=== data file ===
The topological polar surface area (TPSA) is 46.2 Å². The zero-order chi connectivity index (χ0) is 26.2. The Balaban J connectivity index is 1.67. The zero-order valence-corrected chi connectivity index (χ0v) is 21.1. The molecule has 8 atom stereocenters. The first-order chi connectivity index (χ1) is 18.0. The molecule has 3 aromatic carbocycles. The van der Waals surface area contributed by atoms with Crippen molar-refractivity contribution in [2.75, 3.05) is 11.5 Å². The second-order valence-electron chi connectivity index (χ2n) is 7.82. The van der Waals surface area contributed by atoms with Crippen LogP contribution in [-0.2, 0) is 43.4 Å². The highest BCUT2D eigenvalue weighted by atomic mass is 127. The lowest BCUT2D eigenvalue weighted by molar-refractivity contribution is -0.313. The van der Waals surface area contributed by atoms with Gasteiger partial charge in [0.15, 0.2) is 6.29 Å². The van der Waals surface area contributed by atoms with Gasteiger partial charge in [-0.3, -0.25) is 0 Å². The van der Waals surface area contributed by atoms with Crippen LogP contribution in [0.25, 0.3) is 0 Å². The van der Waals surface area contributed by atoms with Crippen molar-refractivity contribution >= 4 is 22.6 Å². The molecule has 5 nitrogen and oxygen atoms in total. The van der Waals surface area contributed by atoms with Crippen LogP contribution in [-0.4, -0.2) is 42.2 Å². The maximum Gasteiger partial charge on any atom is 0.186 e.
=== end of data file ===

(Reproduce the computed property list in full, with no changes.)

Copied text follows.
The topological polar surface area (TPSA) is 46.2 Å². The zero-order chi connectivity index (χ0) is 26.2. The Balaban J connectivity index is 1.67. The zero-order valence-corrected chi connectivity index (χ0v) is 21.1. The molecule has 8 atom stereocenters. The first-order chi connectivity index (χ1) is 18.0. The molecule has 3 aromatic carbocycles. The van der Waals surface area contributed by atoms with Crippen molar-refractivity contribution in [2.75, 3.05) is 11.5 Å². The second-order valence-electron chi connectivity index (χ2n) is 7.82. The van der Waals surface area contributed by atoms with Crippen LogP contribution in [-0.2, 0) is 43.4 Å². The highest BCUT2D eigenvalue weighted by atomic mass is 127. The lowest BCUT2D eigenvalue weighted by molar-refractivity contribution is -0.313. The van der Waals surface area contributed by atoms with Gasteiger partial charge in [0.15, 0.2) is 6.29 Å². The van der Waals surface area contributed by atoms with Gasteiger partial charge in [-0.3, -0.25) is 0 Å². The van der Waals surface area contributed by atoms with Crippen LogP contribution in [0.25, 0.3) is 0 Å². The van der Waals surface area contributed by atoms with Crippen molar-refractivity contribution >= 4 is 22.6 Å². The molecule has 5 nitrogen and oxygen atoms in total. The van der Waals surface area contributed by atoms with Crippen LogP contribution in [-0.4, -0.2) is 42.2 Å². The maximum Gasteiger partial charge on any atom is 0.186 e.